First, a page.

How to Approach The NOBULL CrossFit Open 2023 as a Beginner

nobull crossfit open 2023

How to Nail The NOBULL CrossFit Open as a BeginnerHearst Owned

If your social media feeds have been awash with CrossFit content but you’re not sure whether you want to take on the Open – the first, online and entirely accessible stage of the CrossFit season – allow the cream of the London community to give you a push. Gathering at an activation hosted by NOBULL – a training footwear, apparel and accessories brand, as well as the title sponsor of the CrossFit Games – they spoke to MH about what the annual event means to their regular members and how you can approach the workouts with the right mindset as a newbie.

sam kitchen

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Sam Kitching, GM of NOBULL Europe

‘NOBULL was born out of the CrossFit community. The founders, Marcus and Michael, were CrossFitters and they participated in The Open – its where CrossFit was shown in its best form. For me, it’s the center. It’s an opportunity, no matter what your goals and objectives are, to just really enjoy the moment.

‘The way it’s programmed makes it so accessible. Everything is scalable. Some people have the view that they don’t want to do the Open because they’re “not there yet”. But you can participate very much and be a part of it. There is a special feeling you get from doing it. I’ve been doing the Open for eight years, and I’ve never done RX (workout as prescribed). And I’m perfectly happy with that!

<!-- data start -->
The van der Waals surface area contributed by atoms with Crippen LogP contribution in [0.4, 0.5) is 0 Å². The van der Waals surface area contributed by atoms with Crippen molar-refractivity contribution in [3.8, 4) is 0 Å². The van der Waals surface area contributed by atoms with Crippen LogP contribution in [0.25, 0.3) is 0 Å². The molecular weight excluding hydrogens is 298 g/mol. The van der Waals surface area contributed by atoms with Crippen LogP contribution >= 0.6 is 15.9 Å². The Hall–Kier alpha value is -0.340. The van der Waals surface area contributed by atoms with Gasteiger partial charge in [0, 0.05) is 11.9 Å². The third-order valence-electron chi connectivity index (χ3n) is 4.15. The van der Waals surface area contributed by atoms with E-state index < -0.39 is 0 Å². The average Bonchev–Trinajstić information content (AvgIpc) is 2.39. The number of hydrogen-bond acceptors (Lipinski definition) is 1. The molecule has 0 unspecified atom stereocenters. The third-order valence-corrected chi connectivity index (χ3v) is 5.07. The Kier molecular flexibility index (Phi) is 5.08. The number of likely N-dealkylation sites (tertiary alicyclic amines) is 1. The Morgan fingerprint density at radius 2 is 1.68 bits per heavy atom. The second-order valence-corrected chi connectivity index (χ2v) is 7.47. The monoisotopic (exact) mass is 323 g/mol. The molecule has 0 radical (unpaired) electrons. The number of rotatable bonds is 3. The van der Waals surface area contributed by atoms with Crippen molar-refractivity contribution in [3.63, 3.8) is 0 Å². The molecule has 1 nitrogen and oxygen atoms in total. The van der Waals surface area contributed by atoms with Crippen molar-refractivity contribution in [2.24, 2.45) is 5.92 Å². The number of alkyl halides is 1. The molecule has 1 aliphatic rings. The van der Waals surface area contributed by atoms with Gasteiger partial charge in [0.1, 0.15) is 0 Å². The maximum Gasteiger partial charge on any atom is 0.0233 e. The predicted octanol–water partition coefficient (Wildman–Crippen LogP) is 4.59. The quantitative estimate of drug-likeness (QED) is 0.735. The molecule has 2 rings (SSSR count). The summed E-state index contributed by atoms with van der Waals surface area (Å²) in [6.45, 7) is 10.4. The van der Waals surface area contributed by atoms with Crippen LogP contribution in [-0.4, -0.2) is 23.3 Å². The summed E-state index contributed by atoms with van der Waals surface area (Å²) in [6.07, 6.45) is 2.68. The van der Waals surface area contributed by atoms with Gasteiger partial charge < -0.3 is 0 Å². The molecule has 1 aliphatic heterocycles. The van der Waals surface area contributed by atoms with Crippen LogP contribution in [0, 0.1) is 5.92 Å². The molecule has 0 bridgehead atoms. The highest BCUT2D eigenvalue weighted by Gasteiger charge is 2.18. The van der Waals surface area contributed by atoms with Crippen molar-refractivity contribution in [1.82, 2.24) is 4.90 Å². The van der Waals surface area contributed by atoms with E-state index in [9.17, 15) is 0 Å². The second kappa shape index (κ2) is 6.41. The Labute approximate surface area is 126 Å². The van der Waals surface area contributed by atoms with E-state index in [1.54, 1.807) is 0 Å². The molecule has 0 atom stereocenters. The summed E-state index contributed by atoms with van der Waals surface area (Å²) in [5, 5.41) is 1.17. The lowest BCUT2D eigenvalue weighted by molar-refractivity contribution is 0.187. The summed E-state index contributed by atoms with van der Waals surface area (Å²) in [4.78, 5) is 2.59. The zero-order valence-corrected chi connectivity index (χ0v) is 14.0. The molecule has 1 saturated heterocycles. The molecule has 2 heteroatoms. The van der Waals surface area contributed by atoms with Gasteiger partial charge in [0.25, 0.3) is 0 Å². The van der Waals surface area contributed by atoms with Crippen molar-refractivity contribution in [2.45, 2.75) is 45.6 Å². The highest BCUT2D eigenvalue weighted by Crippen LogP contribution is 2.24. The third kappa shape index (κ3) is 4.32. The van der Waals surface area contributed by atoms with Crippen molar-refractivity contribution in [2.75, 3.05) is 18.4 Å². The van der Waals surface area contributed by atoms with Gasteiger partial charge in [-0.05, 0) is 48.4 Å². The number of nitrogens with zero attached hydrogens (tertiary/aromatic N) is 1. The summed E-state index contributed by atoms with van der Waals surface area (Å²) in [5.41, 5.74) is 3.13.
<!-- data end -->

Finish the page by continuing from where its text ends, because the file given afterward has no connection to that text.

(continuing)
nobull crossfit games 2023

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‘What’s amazing is that the coaches, give up their own time to put on the Friday Night Light events. When I looked at the Open and the community, I thought we needed to do more to say thank you to the coaches that make these affiliates in such special places at this time of year. At NOBULL, we pride ourselves on going above and beyond with experiences. The first CrossFit Games that we sponsored, we got an amazing amount of positive feedback on the athlete experience and the locker-room feel we created for them. I wanted to give the coaches that experience and really say thank you.’

joh douglas

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John Douglas, CrossFit Catford

Men’s Health: Why is the Open so important to you and your members?